His kisses melted my knees and left me desiring more.  He was the loveliest of slow dancers, holding me firmly against him and guiding me around the dance floor, smiling down at me, sometimes humming along (in a voice that was kind of always off).  He was the most passionate of lovers and I returned that passion in spades.  We were well suited to each other in our strength and passions.

He was all that I’d never dreamed to be possible.  Until it became possible one day when he knocked at the door of my mom’s house and I answered it, wearing my military issue ugly frame glasses and holding a book in hand with a finger marking my place.  He remembered that moment to me often over the years.

And now my lover, my warrior, is dead.  And I love him, am in love with him, no less now than when he breathed the air I now breathe alone.

If this is all that I will have for the remainder of my life…the memories of his kisses, his arms around me, his glances at me across a room, the feeling of swaying against him in a dance where only he and I existed…if all that I have forevermore is the memory of his body and mine twined together before sleeping…well, then, that is more than many, if not most, find, and I will be content in journeying back to those moments of ten thousand years ago, ten nanoseconds ago.

Memories don’t keep me warm at night, but oh, they are such memories and I hold them close. 

Yes, I’m still in Love.  It’s just that I’m in Love with a dead man. And my heart aches.

Ah, well, we must each have our quirks, I suppose.

And that is the root of the root and the bud of the bud and the sky of the sky of a tree called…my life….

 

When He Smiled at Me~

Sometimes it can be too painful, after a loved one dies, to look at pictures of them.   Not because we don’t want to see their faces and remember back, but because the very act of remembering back is a stark reminder that those times are gone, never to return.

That happens to me when I look at pictures of my beloved husband, Chuck.  It tears into me that those lovely, loving days of being loved by him, of being his special someone…those days are gone, never to return.

And yes, I’m so beyond grateful that I had those years with him.  But that has nothing to do with this grief at his death, or the daily missing-ness of him.

But, even so, I look at pictures of him.  Often.  Even as it causes daggers to my heart and tears choke me.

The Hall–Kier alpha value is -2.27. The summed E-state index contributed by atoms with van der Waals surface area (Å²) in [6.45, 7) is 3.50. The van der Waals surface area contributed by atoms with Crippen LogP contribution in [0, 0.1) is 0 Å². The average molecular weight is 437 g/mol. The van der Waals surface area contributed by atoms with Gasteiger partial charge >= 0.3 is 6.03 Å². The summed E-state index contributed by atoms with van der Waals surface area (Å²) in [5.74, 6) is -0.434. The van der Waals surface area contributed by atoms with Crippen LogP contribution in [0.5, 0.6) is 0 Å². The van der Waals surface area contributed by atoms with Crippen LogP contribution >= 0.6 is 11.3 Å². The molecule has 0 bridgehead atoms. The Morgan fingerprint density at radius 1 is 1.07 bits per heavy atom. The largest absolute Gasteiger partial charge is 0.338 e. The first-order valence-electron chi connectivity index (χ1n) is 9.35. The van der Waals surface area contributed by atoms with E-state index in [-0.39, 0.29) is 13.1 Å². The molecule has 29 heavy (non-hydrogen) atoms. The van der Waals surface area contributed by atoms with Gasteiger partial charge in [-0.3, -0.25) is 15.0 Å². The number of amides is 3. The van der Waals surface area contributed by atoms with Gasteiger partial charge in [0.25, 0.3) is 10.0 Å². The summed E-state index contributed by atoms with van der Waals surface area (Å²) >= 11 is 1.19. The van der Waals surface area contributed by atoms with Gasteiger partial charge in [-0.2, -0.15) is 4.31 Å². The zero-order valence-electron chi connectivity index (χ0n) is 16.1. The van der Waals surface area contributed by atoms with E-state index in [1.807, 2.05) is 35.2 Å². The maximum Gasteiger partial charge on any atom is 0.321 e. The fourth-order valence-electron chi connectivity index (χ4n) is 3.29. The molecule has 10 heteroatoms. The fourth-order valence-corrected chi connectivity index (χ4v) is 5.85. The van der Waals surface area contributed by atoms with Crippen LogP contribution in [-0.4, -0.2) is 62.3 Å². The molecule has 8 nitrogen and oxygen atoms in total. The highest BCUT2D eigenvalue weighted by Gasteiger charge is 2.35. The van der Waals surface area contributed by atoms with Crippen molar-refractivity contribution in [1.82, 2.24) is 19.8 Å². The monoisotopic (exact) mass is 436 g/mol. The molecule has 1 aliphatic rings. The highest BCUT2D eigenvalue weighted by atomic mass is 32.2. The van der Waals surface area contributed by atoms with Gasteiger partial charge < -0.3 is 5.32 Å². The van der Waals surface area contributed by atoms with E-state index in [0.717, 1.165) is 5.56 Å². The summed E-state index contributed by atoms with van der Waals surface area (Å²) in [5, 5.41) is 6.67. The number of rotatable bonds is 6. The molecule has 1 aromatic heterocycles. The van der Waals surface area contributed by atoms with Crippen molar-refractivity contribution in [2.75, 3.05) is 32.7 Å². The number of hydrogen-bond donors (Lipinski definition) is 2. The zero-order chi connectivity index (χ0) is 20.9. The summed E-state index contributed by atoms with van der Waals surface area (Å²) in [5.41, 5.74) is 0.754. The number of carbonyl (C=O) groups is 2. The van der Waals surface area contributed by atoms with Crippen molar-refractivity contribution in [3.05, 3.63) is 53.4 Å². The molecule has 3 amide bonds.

I look because I know he’s looking at me.

In most of the pictures I have of him, he’s smiling.  And I know that he’s looking directly at the camera…at me…the woman he loved, as I snapped a picture to preserve that particular memory.  So even as the tears come, I smile, because I know he’s looking directly at me, smiling at me with all the love in his heart showing in his eyes as they crinkle, and on his lips.  Sexy smiles, devilish smiles, smiles of love and joy, his eyes glinting at me, sharing secrets that we carried between us. Smiles that conveyed promises of passion and enjoyment for both of us, later on when we’d be alone. Smiles of love.  I half expect him to wink at me from those long ago moments…

I’m the recipient of that smile.  I was the recipient of his smile for 24 years and what a gift it is to me to know that little ol’ me brought such a smile to his face.

I love you, D.  Always.  Collage1Collage2

Grief…Preplanned. Ain’t it Precious?

“When my husband goes, I’m not going to hang on to my grief. I’m celebrating the time I had with him and the memories. Each and every person deals with it in his or her way, but I don’t think my husband would want me to be sad and carry that burden. I told my husband if I go before him, re-marry with my blessing and don’t spend time living in grief over my maybe departure. I would want him to be happy and not be bowed down with my passing. I would miss my husband, but I would not carry it on for years. he would want me to move on with my life and remember the times we had together. and not be grief stricken a long time. I would make friends and make the most out life. It would be sad, and I would feel it, but I would let myself heal.  I have a pink car and trailer but I’m letting it go for him when he’s here to help him money wise.”